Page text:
Local representatives are unaware of any challenges in accessing archival documents from Turkish sources that would be relevant to proving ownership of looted immovable, movable, or Jewish cultural properties.  Jewish community representatives noted that Ottoman-era records and genealogical data provided through Turkish population registers are available and can be helpful when conducting lineage research.  Other contacts note that Ministry of Foreign Affairs’ records for the WWII period largely remain closed, citing security grounds.  They add that opening them could provide additional details about Turkish Jews and non-Turkish Jews who traveled to or through Turkey during that time, as well as shed new light on the role Turkish diplomats played in aiding Jews escaping from Europe.

Turkey was one of the co-sponsors of the 2005 UN resolution designating January 27 as International Holocaust Remembrance Day.  The government commemorates International Holocaust Remembrance Day on January 27, participates in several other acts of remembrance, and is an observer in the International Holocaust Remembrance Alliance (IHRA).

There is no official Holocaust-related curriculum in Turkey.  Former participants in Turkey’s delegations to IHRA point to this absence as one of the reasons Turkey has not moved beyond observer status in the organization.  These contacts also indicated that the Foreign Ministry attempted to work with the Ministry of Education at various points to develop a Holocaust education curriculum.  However, the efforts did not result in tangible progress.

Private organizations supported by external donations initiated a number of programs to directly reach students and train teachers in Holocaust education, but these programs are limited in scope.  Recently, the Civil and Ecological Rights Association (SEHAK) neared completion on a three‑year project with the Anne Frank House to design a Holocaust education curriculum in Turkish, hold regional trainer and educator seminars, host educational exhibitions, and organize an international conference.  Several contacts also said reading lists, particularly in private secondary schools, include Holocaust-related material as part of their recommended (but not required) reading options.  Despite these positive steps, the absence of a systematic Holocaust education curriculum is a significant shortcoming, and existing activities only reach a limited number of teachers and students.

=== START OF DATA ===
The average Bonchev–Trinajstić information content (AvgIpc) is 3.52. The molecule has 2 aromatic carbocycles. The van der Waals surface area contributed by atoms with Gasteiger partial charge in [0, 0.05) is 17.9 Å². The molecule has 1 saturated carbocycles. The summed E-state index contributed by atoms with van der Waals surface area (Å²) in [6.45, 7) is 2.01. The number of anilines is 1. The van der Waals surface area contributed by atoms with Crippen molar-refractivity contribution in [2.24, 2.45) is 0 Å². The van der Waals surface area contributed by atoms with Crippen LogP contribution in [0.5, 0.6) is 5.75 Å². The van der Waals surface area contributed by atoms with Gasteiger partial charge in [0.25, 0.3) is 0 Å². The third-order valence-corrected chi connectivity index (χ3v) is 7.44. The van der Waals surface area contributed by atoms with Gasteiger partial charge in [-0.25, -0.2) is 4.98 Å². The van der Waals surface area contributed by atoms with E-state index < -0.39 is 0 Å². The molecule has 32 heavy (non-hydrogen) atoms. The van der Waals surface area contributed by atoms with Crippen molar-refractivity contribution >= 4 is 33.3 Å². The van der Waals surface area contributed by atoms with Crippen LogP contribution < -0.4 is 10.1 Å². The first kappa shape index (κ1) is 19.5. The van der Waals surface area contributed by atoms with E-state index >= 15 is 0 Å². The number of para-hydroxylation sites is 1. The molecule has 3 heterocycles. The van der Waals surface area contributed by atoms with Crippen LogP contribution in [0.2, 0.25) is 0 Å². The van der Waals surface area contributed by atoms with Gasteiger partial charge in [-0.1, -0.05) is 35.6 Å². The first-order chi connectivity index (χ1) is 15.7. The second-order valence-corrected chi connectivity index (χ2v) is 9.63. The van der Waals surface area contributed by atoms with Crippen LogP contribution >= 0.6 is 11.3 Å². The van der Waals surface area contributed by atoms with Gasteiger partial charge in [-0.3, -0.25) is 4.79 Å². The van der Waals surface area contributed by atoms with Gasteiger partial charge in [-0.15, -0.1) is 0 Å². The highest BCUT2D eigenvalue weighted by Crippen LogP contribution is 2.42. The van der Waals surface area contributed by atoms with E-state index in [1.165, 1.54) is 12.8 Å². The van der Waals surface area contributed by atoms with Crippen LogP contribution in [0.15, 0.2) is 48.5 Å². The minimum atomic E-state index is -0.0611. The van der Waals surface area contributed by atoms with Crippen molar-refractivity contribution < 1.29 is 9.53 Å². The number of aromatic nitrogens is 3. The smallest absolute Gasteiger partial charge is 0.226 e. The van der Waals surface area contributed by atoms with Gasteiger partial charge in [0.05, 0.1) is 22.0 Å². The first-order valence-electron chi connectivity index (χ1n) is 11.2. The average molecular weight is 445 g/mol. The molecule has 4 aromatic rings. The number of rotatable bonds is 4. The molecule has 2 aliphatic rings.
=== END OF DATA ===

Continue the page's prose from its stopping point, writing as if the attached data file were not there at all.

There are no known permanent Holocaust memorials in Turkey.  For the past five years, the Governor of Istanbul hosted a commemoration ceremony to mark the sinking in 1942 of the Struma, a ship with nearly 800 Jewish refugees transiting the Black Sea from occupied Romania to then‑Mandatory Palestine.  Turkish officials attend that commemoration event along with Jewish community representatives, including the Chief Rabbi and members of the diplomatic community.  In addition, for the past five years, the Turkish Ministry of Foreign Affairs co‑hosted an annual International Holocaust Remembrance Day event with Ankara University.  Similar events take place in Istanbul where the country’s Jewish community is largely centered, and the government releases a public statement each year to mark the day.

The Jewish Museum of Turkey primarily focuses on the cultural history of the community.  In doing so, it also commemorates the actions of Turkish diplomats who saved the lives of Turkish Jews as well as others during WWII.  According to the curators of the exhibition, more than 100,000 Jews passed through Turkey while fleeing Europe, and Istanbul was an important center of rescue activity.  The exhibition features the story of Selahattin Ulkumen, recognized as Righteous Among the Nations by Yad Vashem, as well as other Turkish diplomats who provided Turkish passports to citizens and possibly noncitizens as they escaped from Europe.  The museum also features an educational outreach program.

Justice for Uncompensated Survivors Today (JUST) Act Report: Turkey